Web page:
Dear all, We would like to invite you to Pearl Seiden Conference: Tissue Engineering and Regenerative Medicine , which will take place on June 12-13, 2019. Please see the poster. Registration is open.
The workshop will take place on February 27th, at the Technion, Faculty of Biology, Auditorium. Participation is free but registration is required. Please register here. For more information, please contact Dr. Tal Katz-Ezov, 04-8295168, email@example.com
January 31st 2019 at 09:15. Faculty of Biology, Auditorium. We will present the various applications available at the LS&E infrastructure center (see details in a poster) After the presentation, there will be a tour in the center’s units. We encourage everyone to come, in particular, lab managers and new students. Registration to this open day, and the… Continue Reading The LS&E Infrastructure invites you to an “Open Day”
An advanced AMBER course took place in March 4-8, 2018. This was the second five-day course on Amber, a biomolecular simulation package. This course was leaded by three leading world experts in the MD field:
Prof. Adrian Roitberg (Department of Chemistry, University of Florida, USA),
Prof. Carlos Simmerling (Stony Brook University)
and Prof. Tom Kurtzman (Lehman College, City University of New York).
The workshop was consisted of a combination of lectures and hands-on tutorials that provided a comprehensive introduction to the field of molecular dynamics simulation and molecular simulation focusing on practical application of the AMBER MD software. The workshop consists of a series of short lectures followed by hands-on lab sessions that cover the use of AMBER and Amber Tools and the theory behind it.
1ST International Conference on Biomedical Informatics .For two days in December 2017, researchers and students converged on the Technion to hear from the world’s foremost experts on one of the most dynamic and groundbreaking fields today: using deep learning and big data to improve healthcare.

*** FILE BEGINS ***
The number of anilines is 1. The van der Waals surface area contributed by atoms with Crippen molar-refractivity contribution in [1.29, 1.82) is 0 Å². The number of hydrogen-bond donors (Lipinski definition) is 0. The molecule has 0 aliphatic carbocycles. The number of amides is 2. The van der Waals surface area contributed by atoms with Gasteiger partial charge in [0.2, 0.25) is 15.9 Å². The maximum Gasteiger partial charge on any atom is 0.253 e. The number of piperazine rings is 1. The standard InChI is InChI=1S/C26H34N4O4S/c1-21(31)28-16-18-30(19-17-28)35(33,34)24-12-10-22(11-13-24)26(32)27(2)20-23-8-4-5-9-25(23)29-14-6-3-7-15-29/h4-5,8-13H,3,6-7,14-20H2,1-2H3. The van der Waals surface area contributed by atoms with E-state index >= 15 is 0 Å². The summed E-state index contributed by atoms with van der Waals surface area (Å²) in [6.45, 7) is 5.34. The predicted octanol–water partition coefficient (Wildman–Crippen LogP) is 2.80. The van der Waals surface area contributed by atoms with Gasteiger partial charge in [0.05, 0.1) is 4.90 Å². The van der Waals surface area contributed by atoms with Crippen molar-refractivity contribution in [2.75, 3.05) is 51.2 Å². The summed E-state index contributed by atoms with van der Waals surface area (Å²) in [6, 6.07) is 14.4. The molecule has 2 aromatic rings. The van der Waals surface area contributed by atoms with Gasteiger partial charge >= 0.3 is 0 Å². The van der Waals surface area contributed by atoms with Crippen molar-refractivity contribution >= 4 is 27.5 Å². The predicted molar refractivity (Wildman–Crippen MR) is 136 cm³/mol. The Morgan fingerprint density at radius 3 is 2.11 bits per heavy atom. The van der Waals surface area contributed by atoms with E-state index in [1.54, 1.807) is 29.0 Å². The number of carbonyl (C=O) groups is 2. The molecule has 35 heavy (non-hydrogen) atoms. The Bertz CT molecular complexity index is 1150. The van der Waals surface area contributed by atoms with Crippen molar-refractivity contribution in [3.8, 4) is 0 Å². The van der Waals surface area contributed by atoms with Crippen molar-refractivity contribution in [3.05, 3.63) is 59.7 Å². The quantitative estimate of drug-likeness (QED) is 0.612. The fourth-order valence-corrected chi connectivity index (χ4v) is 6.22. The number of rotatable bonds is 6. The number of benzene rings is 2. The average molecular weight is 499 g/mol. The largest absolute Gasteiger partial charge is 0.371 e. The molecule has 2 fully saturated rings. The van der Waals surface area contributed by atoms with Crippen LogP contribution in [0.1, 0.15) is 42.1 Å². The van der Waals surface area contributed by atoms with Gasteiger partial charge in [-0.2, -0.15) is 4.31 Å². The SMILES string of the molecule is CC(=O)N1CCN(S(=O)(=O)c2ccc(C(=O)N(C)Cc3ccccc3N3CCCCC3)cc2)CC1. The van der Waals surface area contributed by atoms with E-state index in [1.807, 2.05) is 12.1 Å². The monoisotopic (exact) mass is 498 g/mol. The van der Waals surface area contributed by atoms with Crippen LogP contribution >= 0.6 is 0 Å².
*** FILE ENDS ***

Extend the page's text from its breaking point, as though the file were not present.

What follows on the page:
Nine students from different backgrounds and faculties met, united by their drive to change the world. In iGEM, young scientists are called upon to create a multidisciplinary team, come up with an original idea, perform independent and high quality research, and in the end, present their findings to the scientific community in an international conference while competing with over 300 teams. In hindsight, it is difficult to summarize the tremendous journey our team has made. We discussed countless ideas, reviewed hundreds of papers, conducted dozens of experiments and spent many sleepless nights in the lab. We experienced heart wrenching failures and blissful moments of success, and after months of hard work, we finally flew to Boston for the final competition.
The 1st BioStruct-X Mediterranean Maromolecular Crystallography Workshop Held in January 2016, at the Technion and hosted at the TCSB.
The three-day workshop combined both excellent theoretical lecture sessions and hands-on tutorial sessions. Distinguished guest instructors, who are well known and respected in their fields, delivered the lectures and hands-on tutorials: Zbigniew Dauter (Aragonne National Laboratory), Tom Terwilliger (Los Alamos National Laboratory), Randy Read (Cambridge Institute for Medical Research) and Karine Sparta (Helmholtz-Zentrum Berlin fur Materialien Energie).
The lectures addressed all stages of threedimensional structure determination of macromolecules via crystallographic methods. The workshop enabled the participants to learn about the latest advancements and developments in the field of structural biology and at the same time deepen and improve their understanding of fundamental protein crystallography. The workshop also served as a wonderful opportunity to showcase our exceptional infrastructure at the TCSB to the twenty-two participants from countries around the globe and many more attendees who joined the open morning lectures.
BKU Workshop: Next Generation Sequencing Data Analysis with R/Bioconductor